Xbox Voice Reporting Feature
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Xbox Users Can Now Report in-Game Voice Chats

Microsoft has released a new voice reporting feature to help combat toxicity during in-game chats while playing games online. The feature is currently available to Xbox Insider testers and is expected to roll out publically in the months ahead. In short, users can record a 60-second video clip which contains the toxic voice chat and submit it to the Xbox Safety Team.

The Xbox Safety Team will then assess the clip and determine whether or not the user has violated the Xbox Terms of Use. The clip will also contain all the data including the user account information. That way, Xbox can easily suspend or ban the gamers responsible for the harassment.

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The feature allows users to save as many 60-second clips as they would like. They then have 24 hours to report the clip to the Xbox Safety Team. After 24 hours, the clip will automatically get deleted from their console.

Microsoft says the feature won’t disrupt your game time either. It is easy to quickly save a clip and you can submit the video to the Xbox Safety Team when you get a free second. This means you don’t need to stop playing your game or online match to submit the report. You can do so later on. As long as it is within 24 hours of saving the clip.

Players have full control – you choose what to capture and report. Our feature is designed so that only you, the player, can initiate the capture of the last 60-seconds of gameplay activity that occurred for content moderation purposes. While this feature works similarly to how you’d capture a game video, any captured clips using the voice moderation feature are only for content moderation purposes – they will not appear in your recent captures and clips cannot be downloaded, modified, or shared. Only you have access to the clip until you submit it with your report – Xbox is not saving or uploading any voice clips without you, the player, choosing to start the reporting process.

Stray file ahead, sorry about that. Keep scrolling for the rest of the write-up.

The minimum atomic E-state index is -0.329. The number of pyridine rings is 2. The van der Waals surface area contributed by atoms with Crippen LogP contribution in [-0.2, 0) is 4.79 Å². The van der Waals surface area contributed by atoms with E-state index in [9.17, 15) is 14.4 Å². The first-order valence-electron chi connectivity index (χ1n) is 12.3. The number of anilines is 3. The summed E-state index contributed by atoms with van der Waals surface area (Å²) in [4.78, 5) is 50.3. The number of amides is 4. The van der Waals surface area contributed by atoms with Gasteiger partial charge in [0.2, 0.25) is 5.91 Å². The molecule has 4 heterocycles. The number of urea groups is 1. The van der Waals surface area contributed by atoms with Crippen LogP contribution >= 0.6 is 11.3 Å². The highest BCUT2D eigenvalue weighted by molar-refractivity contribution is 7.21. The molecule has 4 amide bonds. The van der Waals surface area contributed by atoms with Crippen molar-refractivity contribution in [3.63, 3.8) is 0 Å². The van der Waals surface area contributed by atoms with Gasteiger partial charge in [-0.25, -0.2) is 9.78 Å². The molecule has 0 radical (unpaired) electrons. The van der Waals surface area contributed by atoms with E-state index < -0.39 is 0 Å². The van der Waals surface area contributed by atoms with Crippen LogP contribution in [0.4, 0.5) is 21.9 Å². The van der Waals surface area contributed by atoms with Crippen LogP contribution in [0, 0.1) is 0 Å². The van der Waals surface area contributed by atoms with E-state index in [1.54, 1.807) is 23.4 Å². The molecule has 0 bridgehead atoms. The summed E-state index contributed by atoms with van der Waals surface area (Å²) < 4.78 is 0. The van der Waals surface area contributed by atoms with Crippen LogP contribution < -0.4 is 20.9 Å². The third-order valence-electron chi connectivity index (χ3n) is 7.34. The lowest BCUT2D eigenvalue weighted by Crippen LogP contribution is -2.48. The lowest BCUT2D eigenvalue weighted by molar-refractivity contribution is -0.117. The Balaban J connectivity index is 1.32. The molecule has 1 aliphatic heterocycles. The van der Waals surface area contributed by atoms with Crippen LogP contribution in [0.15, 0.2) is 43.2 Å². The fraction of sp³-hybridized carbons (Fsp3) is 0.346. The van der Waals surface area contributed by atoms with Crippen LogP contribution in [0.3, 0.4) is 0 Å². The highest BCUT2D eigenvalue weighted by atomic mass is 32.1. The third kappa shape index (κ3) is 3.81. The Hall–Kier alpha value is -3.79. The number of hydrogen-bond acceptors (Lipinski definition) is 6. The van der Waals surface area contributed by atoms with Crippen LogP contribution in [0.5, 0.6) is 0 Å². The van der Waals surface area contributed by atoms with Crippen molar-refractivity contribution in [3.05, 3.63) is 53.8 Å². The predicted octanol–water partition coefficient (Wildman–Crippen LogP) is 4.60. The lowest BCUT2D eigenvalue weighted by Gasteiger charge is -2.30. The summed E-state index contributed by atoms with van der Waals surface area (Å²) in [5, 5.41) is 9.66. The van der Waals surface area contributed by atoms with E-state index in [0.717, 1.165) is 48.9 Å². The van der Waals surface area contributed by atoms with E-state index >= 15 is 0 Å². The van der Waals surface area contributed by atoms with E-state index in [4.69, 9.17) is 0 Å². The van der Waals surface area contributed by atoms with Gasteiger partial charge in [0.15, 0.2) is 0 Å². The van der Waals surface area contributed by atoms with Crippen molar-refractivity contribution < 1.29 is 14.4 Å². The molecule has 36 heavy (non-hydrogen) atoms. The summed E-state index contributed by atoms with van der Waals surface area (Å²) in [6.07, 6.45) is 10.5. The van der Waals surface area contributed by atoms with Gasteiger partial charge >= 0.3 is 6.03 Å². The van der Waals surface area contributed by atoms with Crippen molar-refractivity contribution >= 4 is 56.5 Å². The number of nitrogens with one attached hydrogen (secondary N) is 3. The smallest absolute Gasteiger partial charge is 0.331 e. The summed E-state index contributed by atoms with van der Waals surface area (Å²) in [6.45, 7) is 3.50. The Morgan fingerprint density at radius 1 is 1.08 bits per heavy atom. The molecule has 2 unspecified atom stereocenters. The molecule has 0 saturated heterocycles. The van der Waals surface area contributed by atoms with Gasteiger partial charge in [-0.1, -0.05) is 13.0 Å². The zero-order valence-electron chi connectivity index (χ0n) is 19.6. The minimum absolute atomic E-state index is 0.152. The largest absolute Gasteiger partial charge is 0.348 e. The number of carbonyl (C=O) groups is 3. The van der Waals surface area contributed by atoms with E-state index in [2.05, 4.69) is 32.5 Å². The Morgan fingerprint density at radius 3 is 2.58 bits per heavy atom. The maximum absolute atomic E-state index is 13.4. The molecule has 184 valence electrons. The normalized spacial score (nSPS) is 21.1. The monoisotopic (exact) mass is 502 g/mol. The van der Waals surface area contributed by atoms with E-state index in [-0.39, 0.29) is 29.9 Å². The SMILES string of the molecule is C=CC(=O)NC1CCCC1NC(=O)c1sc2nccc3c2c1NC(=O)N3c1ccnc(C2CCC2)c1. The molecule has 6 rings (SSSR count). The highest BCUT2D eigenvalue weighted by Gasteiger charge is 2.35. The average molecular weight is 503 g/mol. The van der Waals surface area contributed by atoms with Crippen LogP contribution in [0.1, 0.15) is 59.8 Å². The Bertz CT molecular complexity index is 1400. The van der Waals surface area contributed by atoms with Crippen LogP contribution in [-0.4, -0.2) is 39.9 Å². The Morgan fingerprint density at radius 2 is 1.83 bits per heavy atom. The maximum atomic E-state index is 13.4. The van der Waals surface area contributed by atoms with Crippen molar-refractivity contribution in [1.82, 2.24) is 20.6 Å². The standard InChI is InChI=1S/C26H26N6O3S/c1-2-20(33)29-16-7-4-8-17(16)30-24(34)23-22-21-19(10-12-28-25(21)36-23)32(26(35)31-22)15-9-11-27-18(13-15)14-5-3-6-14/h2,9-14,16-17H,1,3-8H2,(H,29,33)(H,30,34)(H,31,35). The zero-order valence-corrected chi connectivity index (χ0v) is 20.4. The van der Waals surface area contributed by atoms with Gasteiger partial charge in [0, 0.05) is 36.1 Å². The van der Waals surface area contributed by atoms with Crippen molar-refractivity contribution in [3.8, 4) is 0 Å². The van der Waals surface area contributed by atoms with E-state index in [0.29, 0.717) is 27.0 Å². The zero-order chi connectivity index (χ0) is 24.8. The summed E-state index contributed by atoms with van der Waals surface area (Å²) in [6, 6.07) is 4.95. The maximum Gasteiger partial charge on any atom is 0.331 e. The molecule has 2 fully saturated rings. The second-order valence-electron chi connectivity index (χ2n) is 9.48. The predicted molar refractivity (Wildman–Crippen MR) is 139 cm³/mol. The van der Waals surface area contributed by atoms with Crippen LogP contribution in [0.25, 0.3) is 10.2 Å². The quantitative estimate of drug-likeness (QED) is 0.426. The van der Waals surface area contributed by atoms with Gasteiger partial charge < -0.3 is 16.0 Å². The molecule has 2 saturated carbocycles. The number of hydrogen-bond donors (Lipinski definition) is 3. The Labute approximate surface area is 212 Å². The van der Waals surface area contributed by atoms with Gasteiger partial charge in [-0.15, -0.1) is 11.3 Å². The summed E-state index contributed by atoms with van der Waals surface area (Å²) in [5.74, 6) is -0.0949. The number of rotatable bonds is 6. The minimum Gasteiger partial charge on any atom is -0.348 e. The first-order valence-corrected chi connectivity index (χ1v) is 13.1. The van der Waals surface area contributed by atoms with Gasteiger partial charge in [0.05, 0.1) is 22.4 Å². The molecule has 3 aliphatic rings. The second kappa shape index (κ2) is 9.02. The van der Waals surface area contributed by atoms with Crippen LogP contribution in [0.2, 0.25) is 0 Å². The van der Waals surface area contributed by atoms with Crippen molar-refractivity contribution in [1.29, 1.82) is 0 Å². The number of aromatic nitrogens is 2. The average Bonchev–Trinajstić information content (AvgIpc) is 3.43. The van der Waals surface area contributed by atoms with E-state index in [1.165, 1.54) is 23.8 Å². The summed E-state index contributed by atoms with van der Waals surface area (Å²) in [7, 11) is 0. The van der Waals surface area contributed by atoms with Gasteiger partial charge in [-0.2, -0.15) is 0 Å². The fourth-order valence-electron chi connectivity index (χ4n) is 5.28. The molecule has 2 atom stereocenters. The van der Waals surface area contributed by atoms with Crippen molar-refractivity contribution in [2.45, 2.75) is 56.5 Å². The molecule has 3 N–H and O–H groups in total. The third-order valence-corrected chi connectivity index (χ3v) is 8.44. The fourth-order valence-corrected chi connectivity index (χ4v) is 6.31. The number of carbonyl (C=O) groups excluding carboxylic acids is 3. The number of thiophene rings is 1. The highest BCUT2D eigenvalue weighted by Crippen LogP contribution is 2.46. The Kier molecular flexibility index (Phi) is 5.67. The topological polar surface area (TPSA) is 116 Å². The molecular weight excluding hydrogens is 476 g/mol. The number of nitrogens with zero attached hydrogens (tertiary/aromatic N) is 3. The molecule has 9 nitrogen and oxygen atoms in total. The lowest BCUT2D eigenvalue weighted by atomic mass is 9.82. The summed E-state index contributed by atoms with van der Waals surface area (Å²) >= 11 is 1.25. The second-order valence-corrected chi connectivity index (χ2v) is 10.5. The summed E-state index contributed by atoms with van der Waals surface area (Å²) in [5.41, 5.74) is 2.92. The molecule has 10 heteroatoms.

The feature is an extension of the already-implemented text, image and video reporting system. Microsoft says users in English-speaking territories can now use it as part of the Xbox Insider program. It will then roll out in the weeks ahead to all Xbox users in English-speaking territories. These include the United States, Canada, the UK, Ireland, Australia and New Zealand.

Keep in mind that the feature only covers in-game chat and does not support Xbox Party Chat.

Source: Xbox Wire 

Marco is the owner and founder of GLITCHED. South Africa’s largest gaming and pop culture website. GLITCHED quickly established itself with tech and gaming enthusiasts with on-point opinions, quick coverage of breaking events and unbiased reviews across its website, social platforms, and YouTube channel.

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